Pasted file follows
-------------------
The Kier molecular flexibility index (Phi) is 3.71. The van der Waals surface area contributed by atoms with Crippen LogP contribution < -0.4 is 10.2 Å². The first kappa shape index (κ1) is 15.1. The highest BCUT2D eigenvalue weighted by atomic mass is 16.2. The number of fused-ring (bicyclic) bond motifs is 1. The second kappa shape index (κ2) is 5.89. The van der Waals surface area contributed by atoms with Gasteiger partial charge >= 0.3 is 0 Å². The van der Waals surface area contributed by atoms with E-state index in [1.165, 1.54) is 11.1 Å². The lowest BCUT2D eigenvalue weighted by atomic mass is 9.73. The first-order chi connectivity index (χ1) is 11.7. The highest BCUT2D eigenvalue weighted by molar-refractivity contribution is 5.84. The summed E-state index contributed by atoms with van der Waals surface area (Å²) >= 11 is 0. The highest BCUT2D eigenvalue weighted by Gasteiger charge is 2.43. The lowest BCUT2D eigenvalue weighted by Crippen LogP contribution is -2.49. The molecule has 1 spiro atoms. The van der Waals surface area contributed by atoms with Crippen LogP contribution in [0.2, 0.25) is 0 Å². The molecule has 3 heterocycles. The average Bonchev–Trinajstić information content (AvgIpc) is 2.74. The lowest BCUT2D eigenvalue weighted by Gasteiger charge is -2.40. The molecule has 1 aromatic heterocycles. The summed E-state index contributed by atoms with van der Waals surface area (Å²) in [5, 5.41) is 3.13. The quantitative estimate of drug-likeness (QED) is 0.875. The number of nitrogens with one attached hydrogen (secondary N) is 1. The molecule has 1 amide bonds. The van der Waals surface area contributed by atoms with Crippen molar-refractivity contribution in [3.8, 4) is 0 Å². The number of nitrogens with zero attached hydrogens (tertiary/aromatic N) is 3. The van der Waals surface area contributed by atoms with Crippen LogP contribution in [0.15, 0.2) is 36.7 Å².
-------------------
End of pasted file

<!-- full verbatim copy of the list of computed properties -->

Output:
The Kier molecular flexibility index (Phi) is 3.71. The van der Waals surface area contributed by atoms with Crippen LogP contribution < -0.4 is 10.2 Å². The first kappa shape index (κ1) is 15.1. The highest BCUT2D eigenvalue weighted by atomic mass is 16.2. The number of fused-ring (bicyclic) bond motifs is 1. The second kappa shape index (κ2) is 5.89. The van der Waals surface area contributed by atoms with Gasteiger partial charge >= 0.3 is 0 Å². The van der Waals surface area contributed by atoms with E-state index in [1.165, 1.54) is 11.1 Å². The lowest BCUT2D eigenvalue weighted by atomic mass is 9.73. The first-order chi connectivity index (χ1) is 11.7. The highest BCUT2D eigenvalue weighted by molar-refractivity contribution is 5.84. The summed E-state index contributed by atoms with van der Waals surface area (Å²) >= 11 is 0. The highest BCUT2D eigenvalue weighted by Gasteiger charge is 2.43. The lowest BCUT2D eigenvalue weighted by Crippen LogP contribution is -2.49. The molecule has 1 spiro atoms. The van der Waals surface area contributed by atoms with Crippen LogP contribution in [0.2, 0.25) is 0 Å². The molecule has 3 heterocycles. The average Bonchev–Trinajstić information content (AvgIpc) is 2.74. The lowest BCUT2D eigenvalue weighted by Gasteiger charge is -2.40. The molecule has 1 aromatic heterocycles. The summed E-state index contributed by atoms with van der Waals surface area (Å²) in [5, 5.41) is 3.13. The quantitative estimate of drug-likeness (QED) is 0.875. The number of nitrogens with one attached hydrogen (secondary N) is 1. The molecule has 1 amide bonds. The van der Waals surface area contributed by atoms with Crippen molar-refractivity contribution in [3.8, 4) is 0 Å². The number of nitrogens with zero attached hydrogens (tertiary/aromatic N) is 3. The van der Waals surface area contributed by atoms with Crippen LogP contribution in [0.15, 0.2) is 36.7 Å².